Living your life with a disability isn't easy, but not everything in life is easy, is it? Some of us with disabilities were born with challenges. Others acquired their disabilities through injuries, particular veterans coming back from combat. Still others are finding the disability experience through the symptoms of an illness, such as multiple sclerosis, arthritis, chronic fatigue syndrome and others.
Is it all right to want to walk or see or hear or not live with the challenge of a disability? Of course it is, and it's perfectly normal, but it's still more healthy to come to the realization that the situation you are in right now is how it is and you must make the best of what you have. I'm not asking that those of us who are religious and believe in healing to stop praying for it, but I also think that our Creator wouldn't throw anything at us that we can't handle and we must use our beliefs to guide how we draw strength in times of challenge.
I was born with spina bifida. I've never known anything else. Some would say that's easier than having lost a limb, my hearing or the ability to see. Still there have been adjustments as I've gotten older. I've transitioned from being on crutches and braces to using a wheelchair full-time. Due to circulation issues and infections in my left leg, I may be facing amputation of me left leg up to the knee. I don't know. I'm afraid, but I know I can handle it. I have to if I want to survive and live the best life I know how to live. I'll see support groups in the amputee community if I need to once time draws closer to that event.
I've always been supported to think the best of myself by friends and family. That helps when you are uncertain about your body image or abilities. Surround yourself in people who think positively. Get involved in activities that honor your abilities and talents to keep your self esteem and activity level going strong. You'll spend a lot less time feeling sorry for yourself if you find activities and friends you love spending time with that celebrate the "can's" rather than the "can't's".
It's important, too, to have role models. Find people like Christopher Reeve, Mark Zupan, John Hockenberry, Helen Keller, Marlee Matlin and others who have disabilities and are making life a fulfilling success regardless of challenges due to a disability. What keeps them positive? What makes them successful? I think it has to do with their desire to focus on their talents and be a positive role model to others. Who could you be a role model to? I like encouraging other children growing up with spina bifida to be the best they can be. And they like knowing that I'm an adult example of what they could grow up to be. When I talk to kids with disabilities, I encourage them with questions about who and what they want to be when they grow up.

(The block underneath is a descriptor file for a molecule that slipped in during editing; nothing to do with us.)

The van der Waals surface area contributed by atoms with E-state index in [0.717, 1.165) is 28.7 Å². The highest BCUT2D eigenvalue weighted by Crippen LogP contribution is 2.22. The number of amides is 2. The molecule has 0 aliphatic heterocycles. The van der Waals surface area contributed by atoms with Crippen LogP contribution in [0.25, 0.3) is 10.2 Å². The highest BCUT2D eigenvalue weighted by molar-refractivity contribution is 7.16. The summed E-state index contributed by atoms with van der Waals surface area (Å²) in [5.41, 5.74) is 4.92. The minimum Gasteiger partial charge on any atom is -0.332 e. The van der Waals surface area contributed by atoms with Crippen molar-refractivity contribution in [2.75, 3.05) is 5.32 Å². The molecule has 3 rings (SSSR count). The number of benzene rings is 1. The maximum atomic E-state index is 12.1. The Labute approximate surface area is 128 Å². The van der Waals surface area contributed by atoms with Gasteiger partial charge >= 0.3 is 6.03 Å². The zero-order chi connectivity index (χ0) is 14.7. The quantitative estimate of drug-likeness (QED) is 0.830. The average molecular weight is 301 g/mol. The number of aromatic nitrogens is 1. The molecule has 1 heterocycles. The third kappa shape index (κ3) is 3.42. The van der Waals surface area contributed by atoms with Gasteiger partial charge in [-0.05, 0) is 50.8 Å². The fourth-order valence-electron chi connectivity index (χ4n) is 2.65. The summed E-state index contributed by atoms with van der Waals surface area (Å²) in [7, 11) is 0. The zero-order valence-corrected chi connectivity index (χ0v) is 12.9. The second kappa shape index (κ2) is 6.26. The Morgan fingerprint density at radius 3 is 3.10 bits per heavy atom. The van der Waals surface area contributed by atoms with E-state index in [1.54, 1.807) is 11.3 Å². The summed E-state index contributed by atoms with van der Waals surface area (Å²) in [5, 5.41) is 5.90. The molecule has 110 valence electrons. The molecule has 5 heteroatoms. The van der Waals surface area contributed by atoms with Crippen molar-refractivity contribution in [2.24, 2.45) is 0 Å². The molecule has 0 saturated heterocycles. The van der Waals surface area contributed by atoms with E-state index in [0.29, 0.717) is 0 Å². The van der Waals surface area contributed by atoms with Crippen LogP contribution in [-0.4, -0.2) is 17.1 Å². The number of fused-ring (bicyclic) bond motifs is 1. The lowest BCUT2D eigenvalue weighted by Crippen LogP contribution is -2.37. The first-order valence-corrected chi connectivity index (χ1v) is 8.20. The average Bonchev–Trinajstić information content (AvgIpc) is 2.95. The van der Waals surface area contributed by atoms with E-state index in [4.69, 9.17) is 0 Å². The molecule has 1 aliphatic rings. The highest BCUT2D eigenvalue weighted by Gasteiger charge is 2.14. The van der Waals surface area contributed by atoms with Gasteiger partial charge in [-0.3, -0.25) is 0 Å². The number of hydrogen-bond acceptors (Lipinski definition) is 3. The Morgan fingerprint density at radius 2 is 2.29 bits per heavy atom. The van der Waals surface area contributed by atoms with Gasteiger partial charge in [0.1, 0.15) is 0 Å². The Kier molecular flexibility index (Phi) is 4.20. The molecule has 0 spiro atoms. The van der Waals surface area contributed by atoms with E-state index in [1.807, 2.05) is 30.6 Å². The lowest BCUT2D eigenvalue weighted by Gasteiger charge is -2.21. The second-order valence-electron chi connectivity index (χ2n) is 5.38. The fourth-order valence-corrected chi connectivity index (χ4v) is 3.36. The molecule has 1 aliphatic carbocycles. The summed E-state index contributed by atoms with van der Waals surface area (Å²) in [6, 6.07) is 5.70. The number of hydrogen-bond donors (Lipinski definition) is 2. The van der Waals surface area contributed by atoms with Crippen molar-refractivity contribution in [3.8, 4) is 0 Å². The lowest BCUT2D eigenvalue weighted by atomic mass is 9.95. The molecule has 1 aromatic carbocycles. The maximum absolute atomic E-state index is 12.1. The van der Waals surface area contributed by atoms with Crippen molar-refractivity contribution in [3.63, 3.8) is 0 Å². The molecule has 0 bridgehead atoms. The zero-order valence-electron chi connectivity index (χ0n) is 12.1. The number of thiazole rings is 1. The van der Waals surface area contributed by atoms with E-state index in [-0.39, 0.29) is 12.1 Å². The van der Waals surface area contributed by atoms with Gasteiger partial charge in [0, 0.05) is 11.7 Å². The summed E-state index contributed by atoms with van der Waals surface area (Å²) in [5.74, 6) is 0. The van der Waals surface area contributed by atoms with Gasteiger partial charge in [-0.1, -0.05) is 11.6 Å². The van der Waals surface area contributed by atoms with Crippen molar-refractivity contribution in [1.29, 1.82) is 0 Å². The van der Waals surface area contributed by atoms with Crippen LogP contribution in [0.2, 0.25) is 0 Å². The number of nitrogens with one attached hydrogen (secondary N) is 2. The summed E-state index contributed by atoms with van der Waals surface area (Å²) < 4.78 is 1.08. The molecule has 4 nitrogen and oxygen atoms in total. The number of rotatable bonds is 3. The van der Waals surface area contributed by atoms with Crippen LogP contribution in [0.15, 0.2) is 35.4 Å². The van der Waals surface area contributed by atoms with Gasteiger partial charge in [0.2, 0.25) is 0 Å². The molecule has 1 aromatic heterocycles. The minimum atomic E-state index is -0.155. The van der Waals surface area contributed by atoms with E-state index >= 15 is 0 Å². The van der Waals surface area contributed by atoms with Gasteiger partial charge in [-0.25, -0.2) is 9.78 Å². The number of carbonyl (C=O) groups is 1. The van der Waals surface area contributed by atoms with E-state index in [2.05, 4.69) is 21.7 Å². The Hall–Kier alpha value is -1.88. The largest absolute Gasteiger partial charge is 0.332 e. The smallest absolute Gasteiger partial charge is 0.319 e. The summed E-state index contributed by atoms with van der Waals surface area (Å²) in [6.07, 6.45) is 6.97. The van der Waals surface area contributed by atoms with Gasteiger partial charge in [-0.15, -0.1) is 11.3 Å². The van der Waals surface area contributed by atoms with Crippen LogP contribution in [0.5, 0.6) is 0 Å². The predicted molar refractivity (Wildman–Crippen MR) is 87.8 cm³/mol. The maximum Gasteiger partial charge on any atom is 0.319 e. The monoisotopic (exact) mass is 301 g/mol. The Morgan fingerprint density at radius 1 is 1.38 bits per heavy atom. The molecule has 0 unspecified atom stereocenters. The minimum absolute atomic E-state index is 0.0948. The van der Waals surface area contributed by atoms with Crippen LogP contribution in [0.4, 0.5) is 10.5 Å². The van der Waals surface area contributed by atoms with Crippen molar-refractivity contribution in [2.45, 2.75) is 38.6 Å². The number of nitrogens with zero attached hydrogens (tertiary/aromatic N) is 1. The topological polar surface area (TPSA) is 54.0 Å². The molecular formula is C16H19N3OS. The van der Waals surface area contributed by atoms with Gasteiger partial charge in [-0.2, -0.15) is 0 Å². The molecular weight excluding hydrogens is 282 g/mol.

What do you want to do with the rest of your life? The world really IS your oyster. You may have to go about it a little differently if a disability is new to you, but a disability does not have to be the end of your road. It can be the opener to a different beginning, a way to start over fresh and really focus on the things that matter most to you.
My mother has fibromyalgia and chronic fatigue syndrome both, but she still loves going shopping and spending time with her dear friends. As she is able, she makes time to get out of bed and dress up for lunch with girl friends, go to church where she is a Sunday school teacher and volunteer for her area literacy council to teach others to read.
She enjoys volunteering in her community and she knows she can tailor her volunteer work and time with friends around how she's feeling. When she's having a flare up, she can keep in touch with folks online from her computer and maybe even do her lessons over the phone until the next time she's feeling better.
Find out ways you can work around your challenges and symptoms to not only work or go to school out in the community but take on opportunities from home. Still, going out in the community as you are able is the optimal choice to keep you active, social and healthy. You don't feel quite so alone when you aren't cooped up at home. Many of the activities you used to do before an injury or illness do have adaptive versions such as hunting, archery, shooting, bowling and more. Looking into these adapted activities at a rehab or veteran's clinic nearby. Plug into your condition-specific support groups and make new friends who are going through the same things you are and make new bonds to support each other.
Having a disability doesn't mean you can't be positive and confident. It's all a matter of refocusing your mind on the positives rather than the negatives. Surround yourself in books, images and people who accentuate the positive in your life who won't let you get down. You'll be so glad you did and be surprised at new activities and abilities you find yourself tapping into!